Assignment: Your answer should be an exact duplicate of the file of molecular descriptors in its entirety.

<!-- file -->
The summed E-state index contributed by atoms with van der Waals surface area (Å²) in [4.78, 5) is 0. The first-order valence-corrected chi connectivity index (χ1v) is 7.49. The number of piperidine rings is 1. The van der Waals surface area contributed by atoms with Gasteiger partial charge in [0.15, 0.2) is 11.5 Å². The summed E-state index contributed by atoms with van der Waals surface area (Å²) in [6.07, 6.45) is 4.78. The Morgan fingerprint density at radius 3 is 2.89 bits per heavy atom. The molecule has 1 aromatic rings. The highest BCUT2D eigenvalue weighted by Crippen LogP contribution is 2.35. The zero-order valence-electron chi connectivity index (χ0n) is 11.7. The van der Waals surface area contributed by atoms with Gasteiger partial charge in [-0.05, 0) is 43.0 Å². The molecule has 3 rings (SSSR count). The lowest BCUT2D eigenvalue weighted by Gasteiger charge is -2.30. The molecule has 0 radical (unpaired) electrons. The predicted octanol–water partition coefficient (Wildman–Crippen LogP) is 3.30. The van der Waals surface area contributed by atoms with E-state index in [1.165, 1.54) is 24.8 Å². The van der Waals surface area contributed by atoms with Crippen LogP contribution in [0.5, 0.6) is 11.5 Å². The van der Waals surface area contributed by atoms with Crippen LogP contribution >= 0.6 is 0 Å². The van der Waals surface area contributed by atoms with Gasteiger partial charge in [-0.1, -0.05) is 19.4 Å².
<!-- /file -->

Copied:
The summed E-state index contributed by atoms with van der Waals surface area (Å²) in [4.78, 5) is 0. The first-order valence-corrected chi connectivity index (χ1v) is 7.49. The number of piperidine rings is 1. The van der Waals surface area contributed by atoms with Gasteiger partial charge in [0.15, 0.2) is 11.5 Å². The summed E-state index contributed by atoms with van der Waals surface area (Å²) in [6.07, 6.45) is 4.78. The Morgan fingerprint density at radius 3 is 2.89 bits per heavy atom. The molecule has 1 aromatic rings. The highest BCUT2D eigenvalue weighted by Crippen LogP contribution is 2.35. The zero-order valence-electron chi connectivity index (χ0n) is 11.7. The van der Waals surface area contributed by atoms with Gasteiger partial charge in [-0.05, 0) is 43.0 Å². The molecule has 3 rings (SSSR count). The lowest BCUT2D eigenvalue weighted by Gasteiger charge is -2.30. The molecule has 0 radical (unpaired) electrons. The predicted octanol–water partition coefficient (Wildman–Crippen LogP) is 3.30. The van der Waals surface area contributed by atoms with E-state index in [1.165, 1.54) is 24.8 Å². The van der Waals surface area contributed by atoms with Crippen LogP contribution in [0.5, 0.6) is 11.5 Å². The van der Waals surface area contributed by atoms with Crippen LogP contribution >= 0.6 is 0 Å². The van der Waals surface area contributed by atoms with Gasteiger partial charge in [-0.1, -0.05) is 19.4 Å².